Xerox, Tate case set for trial

The vehicles of Tate family members were parked outside the publishing company Friday. Also, a worker could be seen sweeping up glass from two missing windows and a ladder was outside the building. (Photograph/Victoria Middleton)

The vehicles of Tate family members were parked outside the publishing company Friday. Also, a worker could be seen sweeping up glass from two missing windows on the south side of the building. (Photograph/Victoria Middleton)

A Canadian County judge set the trial date in Xerox’s civil case against Tate Publishing.

This morning, Judge Bob W. Hughey set a pre-trial conference for 9 a.m. June 19 followed by the non-jury trial at 9 a.m. July 10, according to court officials.

The Xerox Corporation is accusing Tate Publishing and its CEO Ryan Tate of failing to pay what it owes on printing equipment leases. The company filed their lawsuit May 27.

Judge Hughey granted two requests Friday, including Xerox’s request for a non-jury trial and also an application by the Ramey & Tharp law firm by George H. Ramey, to withdraw as the attorney for Tate Publishing and Ryan Tate.

In the application, Ramey writes that his clients “have not fully cooperated in preparation of the case or communicated with the firm to supply necessary information and make their representatives available, and answer calls.”

Ramey also states that his clients have “failed to meet their financial obligations with the law firm,” according to court documents.

Ramey is the second attorney to represent the company, after Richard Hasley, withdrew from the case due to his retirement.

Tate Publishing’s response to the lawsuit in court documents has denied Xerox’s claims. They have asked for “strict proof of their alleged fault.” The company admitted to being in debt to Xerox and having a promissory note with Xerox, but denied the listed amounts, again asking for proof.

According to court documents, Xerox’s printing equipment leased to Tate is valued at $450,067, Tate has $1.29 million in outstanding payments and owes a $464,000 promissory note.

The equipment has been returned to the company, court documents show.

Also on Friday, TV news crews could be seen outside of the publishing company’s office. In addition, the building had two of its windows removed and workers could be seen cleaning up glass.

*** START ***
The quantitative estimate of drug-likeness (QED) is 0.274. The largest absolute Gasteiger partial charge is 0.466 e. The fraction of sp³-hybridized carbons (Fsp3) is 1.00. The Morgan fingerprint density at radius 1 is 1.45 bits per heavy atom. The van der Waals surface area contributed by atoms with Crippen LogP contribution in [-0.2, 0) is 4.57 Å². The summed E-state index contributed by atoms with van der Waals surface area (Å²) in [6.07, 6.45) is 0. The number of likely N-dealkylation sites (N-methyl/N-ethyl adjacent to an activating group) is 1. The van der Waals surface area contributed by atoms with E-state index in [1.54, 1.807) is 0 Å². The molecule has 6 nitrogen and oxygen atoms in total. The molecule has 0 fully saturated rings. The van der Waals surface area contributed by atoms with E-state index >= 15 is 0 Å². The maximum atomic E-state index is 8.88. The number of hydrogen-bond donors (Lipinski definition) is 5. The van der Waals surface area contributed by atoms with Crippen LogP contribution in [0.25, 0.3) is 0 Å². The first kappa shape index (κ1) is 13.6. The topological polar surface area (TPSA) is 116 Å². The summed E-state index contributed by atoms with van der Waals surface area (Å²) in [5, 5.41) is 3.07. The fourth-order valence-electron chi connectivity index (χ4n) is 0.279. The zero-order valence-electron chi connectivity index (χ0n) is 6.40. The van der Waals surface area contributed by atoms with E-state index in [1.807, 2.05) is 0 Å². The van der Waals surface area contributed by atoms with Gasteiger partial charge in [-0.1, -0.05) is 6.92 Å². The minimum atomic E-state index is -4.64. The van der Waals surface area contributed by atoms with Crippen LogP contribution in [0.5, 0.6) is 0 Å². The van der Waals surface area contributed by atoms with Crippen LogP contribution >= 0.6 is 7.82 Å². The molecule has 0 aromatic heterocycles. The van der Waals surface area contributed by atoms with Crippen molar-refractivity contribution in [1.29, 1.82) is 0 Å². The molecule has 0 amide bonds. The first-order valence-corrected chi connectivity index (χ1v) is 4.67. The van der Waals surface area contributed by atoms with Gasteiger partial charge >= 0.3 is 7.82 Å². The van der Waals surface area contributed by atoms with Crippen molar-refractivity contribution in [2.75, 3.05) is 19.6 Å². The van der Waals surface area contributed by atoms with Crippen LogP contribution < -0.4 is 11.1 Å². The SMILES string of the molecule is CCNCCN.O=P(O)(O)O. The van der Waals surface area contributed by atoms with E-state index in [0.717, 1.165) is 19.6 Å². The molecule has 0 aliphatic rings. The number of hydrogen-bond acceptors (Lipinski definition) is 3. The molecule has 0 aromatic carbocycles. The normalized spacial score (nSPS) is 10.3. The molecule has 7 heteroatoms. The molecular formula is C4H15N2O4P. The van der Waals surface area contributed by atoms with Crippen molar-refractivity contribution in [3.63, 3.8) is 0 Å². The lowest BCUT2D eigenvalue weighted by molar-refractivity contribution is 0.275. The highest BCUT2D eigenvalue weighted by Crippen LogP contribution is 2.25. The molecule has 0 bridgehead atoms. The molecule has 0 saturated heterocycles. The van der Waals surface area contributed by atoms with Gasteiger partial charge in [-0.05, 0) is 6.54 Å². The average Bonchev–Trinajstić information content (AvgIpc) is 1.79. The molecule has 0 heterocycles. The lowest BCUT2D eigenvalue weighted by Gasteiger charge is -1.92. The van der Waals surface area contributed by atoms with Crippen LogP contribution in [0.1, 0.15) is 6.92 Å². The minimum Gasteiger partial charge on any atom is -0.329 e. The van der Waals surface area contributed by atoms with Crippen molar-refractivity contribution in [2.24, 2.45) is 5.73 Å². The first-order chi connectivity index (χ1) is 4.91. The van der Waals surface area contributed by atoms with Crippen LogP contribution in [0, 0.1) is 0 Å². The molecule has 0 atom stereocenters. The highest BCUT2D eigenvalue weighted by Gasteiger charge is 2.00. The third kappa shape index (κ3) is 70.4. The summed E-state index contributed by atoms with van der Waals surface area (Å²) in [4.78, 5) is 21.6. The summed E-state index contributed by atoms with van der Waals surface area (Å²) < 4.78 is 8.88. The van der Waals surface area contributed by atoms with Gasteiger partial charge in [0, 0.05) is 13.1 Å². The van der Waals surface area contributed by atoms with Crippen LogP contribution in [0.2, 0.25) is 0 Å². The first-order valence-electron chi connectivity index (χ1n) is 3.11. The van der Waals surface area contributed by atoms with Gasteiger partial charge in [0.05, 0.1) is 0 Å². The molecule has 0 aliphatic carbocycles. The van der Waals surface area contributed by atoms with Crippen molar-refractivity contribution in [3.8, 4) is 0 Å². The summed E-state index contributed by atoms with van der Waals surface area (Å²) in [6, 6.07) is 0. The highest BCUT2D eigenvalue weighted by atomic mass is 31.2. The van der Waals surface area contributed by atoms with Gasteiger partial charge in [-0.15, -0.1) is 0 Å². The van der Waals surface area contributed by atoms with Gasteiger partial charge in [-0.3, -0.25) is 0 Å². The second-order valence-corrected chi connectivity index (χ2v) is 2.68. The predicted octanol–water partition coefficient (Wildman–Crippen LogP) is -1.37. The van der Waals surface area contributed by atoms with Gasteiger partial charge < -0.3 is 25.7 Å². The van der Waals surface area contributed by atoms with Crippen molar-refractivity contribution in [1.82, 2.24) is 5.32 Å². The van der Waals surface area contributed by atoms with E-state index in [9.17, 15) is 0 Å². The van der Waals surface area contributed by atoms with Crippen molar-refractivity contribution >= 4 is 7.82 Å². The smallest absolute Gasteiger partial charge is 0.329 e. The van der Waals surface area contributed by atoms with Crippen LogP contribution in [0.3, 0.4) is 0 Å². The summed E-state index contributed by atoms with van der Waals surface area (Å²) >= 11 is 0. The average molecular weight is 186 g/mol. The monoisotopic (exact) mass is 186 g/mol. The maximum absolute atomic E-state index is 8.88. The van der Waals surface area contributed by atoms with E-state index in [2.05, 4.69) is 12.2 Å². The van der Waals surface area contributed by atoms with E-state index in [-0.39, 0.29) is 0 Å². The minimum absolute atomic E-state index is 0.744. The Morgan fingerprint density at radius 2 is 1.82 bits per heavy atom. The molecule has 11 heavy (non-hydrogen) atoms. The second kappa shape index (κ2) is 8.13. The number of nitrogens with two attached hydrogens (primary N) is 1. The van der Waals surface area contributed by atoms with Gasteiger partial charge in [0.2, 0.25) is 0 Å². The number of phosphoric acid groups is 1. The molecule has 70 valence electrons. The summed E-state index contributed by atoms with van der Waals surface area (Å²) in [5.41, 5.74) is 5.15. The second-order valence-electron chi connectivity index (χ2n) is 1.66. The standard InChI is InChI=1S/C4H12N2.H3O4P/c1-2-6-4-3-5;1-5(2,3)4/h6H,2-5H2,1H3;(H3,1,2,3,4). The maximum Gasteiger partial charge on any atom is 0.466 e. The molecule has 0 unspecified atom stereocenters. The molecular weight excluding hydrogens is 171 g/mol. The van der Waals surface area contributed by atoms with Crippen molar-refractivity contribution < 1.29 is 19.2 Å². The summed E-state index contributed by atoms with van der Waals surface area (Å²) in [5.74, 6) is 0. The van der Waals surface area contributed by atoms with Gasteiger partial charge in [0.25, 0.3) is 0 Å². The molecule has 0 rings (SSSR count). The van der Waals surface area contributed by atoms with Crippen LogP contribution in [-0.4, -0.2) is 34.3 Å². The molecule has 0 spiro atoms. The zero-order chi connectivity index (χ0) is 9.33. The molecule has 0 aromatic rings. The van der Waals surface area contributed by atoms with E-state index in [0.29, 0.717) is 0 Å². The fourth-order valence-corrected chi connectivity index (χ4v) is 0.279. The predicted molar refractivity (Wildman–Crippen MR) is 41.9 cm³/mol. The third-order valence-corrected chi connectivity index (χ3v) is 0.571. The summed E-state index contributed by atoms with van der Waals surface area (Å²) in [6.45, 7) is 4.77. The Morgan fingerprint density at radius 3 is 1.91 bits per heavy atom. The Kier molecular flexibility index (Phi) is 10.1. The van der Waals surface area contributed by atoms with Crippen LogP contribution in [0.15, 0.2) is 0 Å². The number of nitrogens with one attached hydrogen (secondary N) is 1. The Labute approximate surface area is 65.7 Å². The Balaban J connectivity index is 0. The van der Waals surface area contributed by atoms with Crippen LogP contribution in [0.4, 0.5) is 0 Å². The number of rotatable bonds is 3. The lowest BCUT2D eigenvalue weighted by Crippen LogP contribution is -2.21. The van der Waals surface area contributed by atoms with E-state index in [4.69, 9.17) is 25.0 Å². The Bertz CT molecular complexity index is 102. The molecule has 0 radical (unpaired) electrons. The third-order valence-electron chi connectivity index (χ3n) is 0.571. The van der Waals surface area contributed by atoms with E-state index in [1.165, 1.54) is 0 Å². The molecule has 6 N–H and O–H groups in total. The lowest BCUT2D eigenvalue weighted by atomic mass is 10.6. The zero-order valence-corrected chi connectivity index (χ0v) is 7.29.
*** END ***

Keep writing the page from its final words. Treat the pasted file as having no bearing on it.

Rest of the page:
Xerox is not the only company to sue Tate Publishing. Also this week, Lightning Source filed a lawsuit in the Western District of the U.S. District Court. The Tennessee-based company seeks repayment of $722,000 paid to Tate Publishing in June 2016 for the exclusive distribution and printing for at least 5.5 million books during the next five years.

Lightning seeks repayment from the company or Ryan Tate, who reportedly signed a personal guarantee.

Earlier this week, Tate’s website was down for maintenance but on Friday, it had a message to its authors on its homepage.

“Tate Publishing is experiencing a transition period and we are no longer accepting any new authors or artists. All authors and artists will be contacted directly within the next few weeks about the status of your production and your options for completing your projects.”

They then give instructions for customers wishing to terminate their relationship with the company, providing forms for both released and non-released projects.

A former Tate employee and a Tate author reported to the Mustang News about their dealings with the publishing company.

“In December, all Philippines operations (where all of production happens–editing, layout, design, etc.) were shut down by the department of labor for back rent and utilities and failure to pay employees,” the former employee said Wednesday. “It’s been rumored that Oklahoma City operations were shut down today and employees are changing their job information (or previous job information, because they were also let go) to Lux Creative, which is an LLC under the CEO’s wife’s name.”

Steve Stone, who submitted a print order to Tate in November, said he is unable to get the status of his project.

Stone received a notice that Tate was “pulling pre-production work from their shop in The Philippines back to the U.S.” A few days later, he said, he received another notice that the company had set up a web portal on the web site for authors and artists to track status on production and orders and to ask questions.

“They promised a quick turnaround on all questions, usually within 48 hours. I posed two questions over a week ago, with no response.

“I understand Tate is a private company, but Ryan is not pleasing the people who rely on Tate to get their works out to the public. If he’s going to shut down, then tell people there will be a shut down.”

Stone has tried to reach the company. “I suspect I’ll end up eating that loss and trying to figure out where to go next.”

2 Comments

  1. Gloria Smith on January 27, 2017 at 8:45 pm

    I was in the process of having a Children’s book publish by Tate publishing and several months ago all my emails asking them about the stage of my book ceased and my emails were not answered. I had paid them to publish my book and no refund has been offered and they did not complete the publishing of my book. I feel that I have been scamed by this company and I think they should refund my money.

  2. Charles Jones on March 28, 2017 at 2:03 pm

    I guess should listen to so many ppl I was pick from AMTC an Christian talent show sign two year contract paid everything that was ask of Me drove down from omaha nebr record my music I was told everything was in production ready to go my music Manager and producer Don Johnson or my producer guy No number or computers nobody’s answering everyone in the projects was so happy for being a single dad my church man all they did was lie unless someone give me a chance I’m back dreaming again they clean me out!!!

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